The mega merger of public sector banks, reducing their number to 12 from 27 earlier, is by far the most disruptive move in the banking industry since nationalisation and a step in the right direction. However, the consolidation of banks alone will not serve as a panacea.
It must be followed up by reforms in governance so that the banks can drive the efforts to make India a $5 trillion economy by 2025. Ten public sector banks have been combined under four new merged entities. There are multiple benefits from the merger: enhanced capacity to increase credit, strong national presence and global reach, increased risk appetite, quick adoption of modern technology, wider product offerings with augmented customisation, better ability to raise resources from markets and reduction in lending costs due to improved operational efficiency.
However, the biggest challenge in implementing the amalgamation is the integration of technology platforms and managing HR-related issues. While consolidation is a long-term objective, it must be remembered that the merged banks will continue to suffer from many of the same drawbacks that afflict the public lenders at present. The fact remains that they will continue to be under government’s control with a heavy baggage of Non-Performing Assets (NPAs), notwithstanding the tall talk of governance reforms. In March this year, the NPAs stood at Rs 7.9 lakh crore. Moreover, the PSBs continue to be revenue guzzlers with the government spending Rs 1 lakh crore on recapitalisation in the last fiscal alone.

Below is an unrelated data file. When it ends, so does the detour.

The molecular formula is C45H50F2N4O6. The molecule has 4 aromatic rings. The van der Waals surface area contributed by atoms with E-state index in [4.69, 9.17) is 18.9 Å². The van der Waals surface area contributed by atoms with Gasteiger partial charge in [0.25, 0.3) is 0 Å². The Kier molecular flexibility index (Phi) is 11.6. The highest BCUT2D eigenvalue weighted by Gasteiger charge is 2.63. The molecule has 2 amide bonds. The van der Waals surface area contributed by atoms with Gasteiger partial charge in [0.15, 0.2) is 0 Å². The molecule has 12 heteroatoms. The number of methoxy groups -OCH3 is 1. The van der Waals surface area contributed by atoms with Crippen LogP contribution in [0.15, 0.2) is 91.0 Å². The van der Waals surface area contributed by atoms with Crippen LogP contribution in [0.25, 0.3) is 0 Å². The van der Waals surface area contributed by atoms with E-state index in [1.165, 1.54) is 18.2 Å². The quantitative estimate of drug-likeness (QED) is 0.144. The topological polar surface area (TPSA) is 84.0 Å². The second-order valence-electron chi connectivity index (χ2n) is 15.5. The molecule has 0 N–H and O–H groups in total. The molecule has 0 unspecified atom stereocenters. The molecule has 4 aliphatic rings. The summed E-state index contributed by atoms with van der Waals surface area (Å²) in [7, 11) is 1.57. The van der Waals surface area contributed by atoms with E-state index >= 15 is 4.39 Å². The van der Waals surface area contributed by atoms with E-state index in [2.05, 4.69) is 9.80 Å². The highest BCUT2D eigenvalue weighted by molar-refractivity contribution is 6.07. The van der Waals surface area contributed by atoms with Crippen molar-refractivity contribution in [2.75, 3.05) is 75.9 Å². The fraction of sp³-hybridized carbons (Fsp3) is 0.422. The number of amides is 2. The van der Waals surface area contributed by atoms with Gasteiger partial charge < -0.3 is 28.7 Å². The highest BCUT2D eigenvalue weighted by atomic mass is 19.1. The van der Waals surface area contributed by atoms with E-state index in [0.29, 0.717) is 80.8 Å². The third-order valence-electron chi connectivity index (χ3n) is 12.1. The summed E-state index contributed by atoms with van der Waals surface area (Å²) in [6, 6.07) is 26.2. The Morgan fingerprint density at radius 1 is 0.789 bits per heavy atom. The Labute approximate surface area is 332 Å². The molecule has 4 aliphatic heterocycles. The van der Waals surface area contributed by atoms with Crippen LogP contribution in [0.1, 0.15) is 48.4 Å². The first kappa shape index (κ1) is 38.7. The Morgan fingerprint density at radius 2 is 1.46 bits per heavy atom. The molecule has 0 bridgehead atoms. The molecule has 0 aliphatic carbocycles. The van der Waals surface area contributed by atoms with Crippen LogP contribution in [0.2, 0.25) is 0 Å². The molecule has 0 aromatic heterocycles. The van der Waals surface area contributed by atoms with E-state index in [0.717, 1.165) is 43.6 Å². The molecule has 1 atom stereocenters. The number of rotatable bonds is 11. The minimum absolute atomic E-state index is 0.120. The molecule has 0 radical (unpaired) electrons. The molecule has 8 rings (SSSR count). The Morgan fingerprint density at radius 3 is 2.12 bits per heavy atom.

In an economy where the share of bank lending to the GDP remains very poor, there is a need for increased competition for providing credit which can be achieved by promoting privatisation of banking industry. It is heartening that the RBI has liberalised regulations for granting licences for regional banks and payment banks. There is an urgent need to remove the shackles on the payment banks that have resulted in stunting their operations and granting more licences to private banks without compromising on eligibility norms. On the other hand, the managements of the merged PSBs must be given the freedom to harmonise branches, redeploy staff and accelerate voluntary retirement schemes. Without such measures, the benefits of the bank mergers in terms of cost efficiency will not materialise.
Each bank should feel more responsible for its own lending and not rely on a merchant bank’s appraisal as they did in the past. The ability to operate in a competitive environment is very important. While merger may not be a magic wand to end all the problems of the public sector banks, it can be the beginning of a process to make them play a key role in the growth of the economy.